I'm still concerned about a camera in the sky.

  • Ayn Random Variation||

    Commerce Clause!

  • ||

    The fun will begin when civilians have more access to drones. And not necessarily the flying type. Maybe it will just be the type with a camera that you aim at the road and send out an alert when a police car goes by. The shoe will be very uncomfortable on the other foot.

  • LTC(ret) John||

    But those will be banned, ala radar detectors, etc.

  • ||

    actually radar detectors are legal in every state accept Virgina, in CA you can't have them on the windshield, and they're only like 40 bucks on amazon

  • ||

    Weather proof Web cams with license plate reading software downloaded off the cortex. Good luck banning that stuff .

  • aelhues||

    It is becoming more and more evident that Americans are entirely to cozy. Most people, who have never even seen a crime, or been impacted by one, seem to be overly scared of what might happen, and are willing to allow the government to continue taking more and more of their freedom, for more illusionary safety.

    It's ok for the police to arrest kids for looking shady, cause some kids are up to no good. It's ok for CPS to take kids away from their parents, cause some parents are evil. It's ok, because it hasn't affected me....yet.

  • The Late P Brooks||

    "But if you're a law-abiding citizen, if you're concerned about safety ... and it's going to help catch the bad guys, have at it."

    By "law-abiding" she naturally means, "not doing anything to make me feel uncomfortable".

  • VG Zaytsev||

    "I figure if you're doing something wrong, then you should be concerned about it," Buchanan said. "But if you're a law-abiding citizen, if you're concerned about safety ... and it's going to help catch the bad guys, have at it."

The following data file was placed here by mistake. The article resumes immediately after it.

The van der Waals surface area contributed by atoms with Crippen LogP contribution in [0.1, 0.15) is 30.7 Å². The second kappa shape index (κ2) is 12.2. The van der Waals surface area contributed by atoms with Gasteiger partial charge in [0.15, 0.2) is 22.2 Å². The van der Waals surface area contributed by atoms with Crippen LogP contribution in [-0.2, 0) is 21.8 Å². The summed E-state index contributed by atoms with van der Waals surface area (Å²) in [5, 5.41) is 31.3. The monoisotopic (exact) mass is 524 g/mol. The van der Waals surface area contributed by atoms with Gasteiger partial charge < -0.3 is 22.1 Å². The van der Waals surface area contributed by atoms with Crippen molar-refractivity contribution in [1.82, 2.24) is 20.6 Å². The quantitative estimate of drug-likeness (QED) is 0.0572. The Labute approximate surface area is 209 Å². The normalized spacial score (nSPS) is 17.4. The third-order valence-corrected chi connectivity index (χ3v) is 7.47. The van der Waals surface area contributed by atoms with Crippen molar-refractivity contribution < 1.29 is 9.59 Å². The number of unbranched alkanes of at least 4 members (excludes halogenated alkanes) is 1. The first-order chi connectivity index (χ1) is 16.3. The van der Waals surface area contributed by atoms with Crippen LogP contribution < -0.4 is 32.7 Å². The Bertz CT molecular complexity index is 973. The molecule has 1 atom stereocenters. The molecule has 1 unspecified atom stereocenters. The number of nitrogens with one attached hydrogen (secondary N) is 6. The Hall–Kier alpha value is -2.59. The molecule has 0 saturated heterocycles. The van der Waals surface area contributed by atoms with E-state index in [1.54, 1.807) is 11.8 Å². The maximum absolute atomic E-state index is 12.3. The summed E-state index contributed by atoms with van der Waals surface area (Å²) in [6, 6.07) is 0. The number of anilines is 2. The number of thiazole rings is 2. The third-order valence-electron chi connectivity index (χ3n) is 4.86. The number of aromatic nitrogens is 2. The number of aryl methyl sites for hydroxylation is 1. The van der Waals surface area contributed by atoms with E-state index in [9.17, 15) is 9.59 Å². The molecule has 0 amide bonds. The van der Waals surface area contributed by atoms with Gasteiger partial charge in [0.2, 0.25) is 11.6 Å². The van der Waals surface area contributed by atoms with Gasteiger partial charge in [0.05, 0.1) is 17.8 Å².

I wonder how many people AP had to interview before they got that gem. Assuming that they even interviewed anyone and didn't just make it up entirely.

  • goneGalt||

    "I figure if you're doing something wrong, then you should be concerned about it,"

    In a perfect world, anyone uttering this phrase would be immediately subject to audits of their finances, professional activities, zoning compliance, etc.

    To be fair to most... The average person is likely to truly BELIEVE they are law-abiding. Until a majority in this country come to learn that there are so many laws that it is not possible to be fully in compliance with sometimes conflicting law we will continue to see this sort of attitude from the public.

  • T||

    Slackers. My sherriff's department already has them. Considering the fabulous conversations I've had with deputies that live in my neighborhood, let me tell you how glad that makes me feel.

    Time to go see about compressed air T-shirt cannons. I bet an aircraft cable net would do a job on the rotor system of these baby drones.

  • Loki||

    Careful, just like how police dogs are considered officers so that hitting a police dog that is trying to tear arm off is "assaulting a police officer", it will only be a matter of time before the drones themselves are deputized as well. Then shooting down a drone will be assaulting a police officer as well.

  • sarcasmic||

    When did the law change from something to be followed into something to be obeyed?

  • The Late P Brooks||

    I wonder how many people AP had to interview before they got that gem. Assuming that they even interviewed anyone and didn't just make it up entirely.